Pericarditis is swelling and irritation of the thin, saclike tissue surrounding your heart (pericardium). Pericarditis often causes sharp chest pain and sometimes other symptoms. The chest pain occurs when the irritated layers of the pericardium rub against each other.
Pericarditis is usually mild and goes away without treatment. Treatment for more-severe cases may include medications and, rarely, surgery. Early diagnosis and treatment may help reduce the risk of long-term complications from pericarditis.
The heart on the right shows a heart with pericarditis, in which the membrane (pericardium) that surrounds the heart is swollen and inflamed. The heart on the left shows a heart with a normal pericardium.
Chest pain is the most common symptom of pericarditis. It usually feels sharp or stabbing. However, some people have dull, achy or pressure-like chest pain.
Other signs and symptoms of pericarditis may include:
The specific symptoms you have depend on the type of pericarditis you have. Pericarditis is grouped into different categories, according to the pattern of symptoms and how long symptoms last.
Seek immediate medical care if you develop new symptoms of chest pain.
Many of the symptoms of pericarditis are similar to those of other heart and lung conditions. The sooner you are evaluated, the sooner you can receive proper diagnosis and treatment. For example, although the cause of acute chest pain may be pericarditis, the original cause could have been a heart attack or a blood clot of the lungs (pulmonary embolus).
The cause of pericarditis is often hard to determine. Sometimes, doctors can't find a cause (idiopathic pericarditis).
Pericarditis causes can include:
Early diagnosis and treatment of pericarditis usually reduces the risk of the long-term complications. Complications of pericarditis include:
The doctor will examine you and ask questions about your symptoms and medical history.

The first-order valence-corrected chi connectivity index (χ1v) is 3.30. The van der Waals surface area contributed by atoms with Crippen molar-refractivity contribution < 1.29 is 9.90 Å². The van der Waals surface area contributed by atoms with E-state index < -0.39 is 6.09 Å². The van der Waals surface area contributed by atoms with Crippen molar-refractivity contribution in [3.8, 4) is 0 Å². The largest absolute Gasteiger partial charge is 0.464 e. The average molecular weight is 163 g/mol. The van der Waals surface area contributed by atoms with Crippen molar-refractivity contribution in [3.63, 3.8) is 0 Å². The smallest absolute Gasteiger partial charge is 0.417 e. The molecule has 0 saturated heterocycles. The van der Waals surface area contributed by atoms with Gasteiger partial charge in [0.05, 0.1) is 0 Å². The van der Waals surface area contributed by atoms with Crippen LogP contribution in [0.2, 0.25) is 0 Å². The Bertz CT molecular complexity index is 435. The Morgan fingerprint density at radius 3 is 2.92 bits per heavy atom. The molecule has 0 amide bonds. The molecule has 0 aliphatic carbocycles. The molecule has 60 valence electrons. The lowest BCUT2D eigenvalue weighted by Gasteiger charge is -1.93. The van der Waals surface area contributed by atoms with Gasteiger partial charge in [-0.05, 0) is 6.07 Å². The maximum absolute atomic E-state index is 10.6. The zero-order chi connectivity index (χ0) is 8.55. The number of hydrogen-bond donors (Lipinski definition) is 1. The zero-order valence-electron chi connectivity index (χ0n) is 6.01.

During the exam, the doctor will place a stethoscope on your chest to listen to your heart sounds. Pericarditis causes a specific sound, called a pericardial rub. The noise occurs when the two layers of the sac surrounding your heart (pericardium) rub against each other.
Blood tests are usually done to check for signs of a heart attack, inflammation and infection. Other tests used to diagnose pericarditis include:
Treatment for pericarditis depends on the cause and the severity of your symptoms. Mild pericarditis may get better without treatment.
Medications to reduce the inflammation and swelling are often prescribed. Examples include:
If your pericarditis is caused by a bacterial infection, you'll be treated with antibiotics and drainage, if necessary.
If pericarditis causes fluid buildup around the heart, you may need drainage or surgery. Treatments include:
For mild pericarditis, rest and over-the-counter pain medications — taken under your doctor's direction — may be all that's needed.
While you recover, avoid strenuous physical activity and competitive sports. Such activity can trigger pericarditis symptoms. Ask your doctor how long you need to rest.
You're likely to start by seeing your family doctor or an emergency room physician. If you call to schedule an appointment, you may be referred to a doctor trained in heart conditions (cardiologist).
Here's some information to help you prepare for your appointment.
For pericarditis, some basic questions to ask your doctor include:
In addition to the questions that you've prepared to ask your doctor, don't hesitate to ask additional questions that occur to you during your appointment.
Your doctor is likely to ask you a number of questions. Being ready to answer them may save time to go over any points you want to talk about in-depth. Your doctor may ask: